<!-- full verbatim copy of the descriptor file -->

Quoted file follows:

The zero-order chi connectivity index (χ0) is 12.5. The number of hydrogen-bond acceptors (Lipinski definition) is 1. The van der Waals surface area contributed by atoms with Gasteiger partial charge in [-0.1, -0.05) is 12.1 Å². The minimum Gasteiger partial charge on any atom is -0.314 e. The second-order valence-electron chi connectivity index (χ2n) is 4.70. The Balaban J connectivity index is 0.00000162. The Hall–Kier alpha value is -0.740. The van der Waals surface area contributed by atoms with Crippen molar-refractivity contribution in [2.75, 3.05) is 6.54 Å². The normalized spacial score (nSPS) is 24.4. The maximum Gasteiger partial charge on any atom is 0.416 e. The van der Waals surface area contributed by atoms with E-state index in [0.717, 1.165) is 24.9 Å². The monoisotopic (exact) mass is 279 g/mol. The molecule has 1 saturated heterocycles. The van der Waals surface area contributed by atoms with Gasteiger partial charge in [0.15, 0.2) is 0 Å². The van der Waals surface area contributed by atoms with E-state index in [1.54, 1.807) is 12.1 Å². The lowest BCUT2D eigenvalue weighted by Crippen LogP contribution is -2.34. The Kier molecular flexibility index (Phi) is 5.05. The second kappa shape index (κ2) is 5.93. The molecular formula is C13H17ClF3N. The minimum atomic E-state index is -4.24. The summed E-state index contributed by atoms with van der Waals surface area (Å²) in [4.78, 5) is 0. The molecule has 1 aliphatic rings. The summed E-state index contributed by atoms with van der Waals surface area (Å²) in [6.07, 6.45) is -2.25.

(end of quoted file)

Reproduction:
The zero-order chi connectivity index (χ0) is 12.5. The number of hydrogen-bond acceptors (Lipinski definition) is 1. The van der Waals surface area contributed by atoms with Gasteiger partial charge in [-0.1, -0.05) is 12.1 Å². The minimum Gasteiger partial charge on any atom is -0.314 e. The second-order valence-electron chi connectivity index (χ2n) is 4.70. The Balaban J connectivity index is 0.00000162. The Hall–Kier alpha value is -0.740. The van der Waals surface area contributed by atoms with Crippen molar-refractivity contribution in [2.75, 3.05) is 6.54 Å². The normalized spacial score (nSPS) is 24.4. The maximum Gasteiger partial charge on any atom is 0.416 e. The van der Waals surface area contributed by atoms with E-state index in [0.717, 1.165) is 24.9 Å². The monoisotopic (exact) mass is 279 g/mol. The molecule has 1 saturated heterocycles. The van der Waals surface area contributed by atoms with Gasteiger partial charge in [0.15, 0.2) is 0 Å². The van der Waals surface area contributed by atoms with E-state index in [1.54, 1.807) is 12.1 Å². The lowest BCUT2D eigenvalue weighted by Crippen LogP contribution is -2.34. The Kier molecular flexibility index (Phi) is 5.05. The second kappa shape index (κ2) is 5.93. The molecular formula is C13H17ClF3N. The minimum atomic E-state index is -4.24. The summed E-state index contributed by atoms with van der Waals surface area (Å²) in [4.78, 5) is 0. The molecule has 1 aliphatic rings. The summed E-state index contributed by atoms with van der Waals surface area (Å²) in [6.07, 6.45) is -2.25.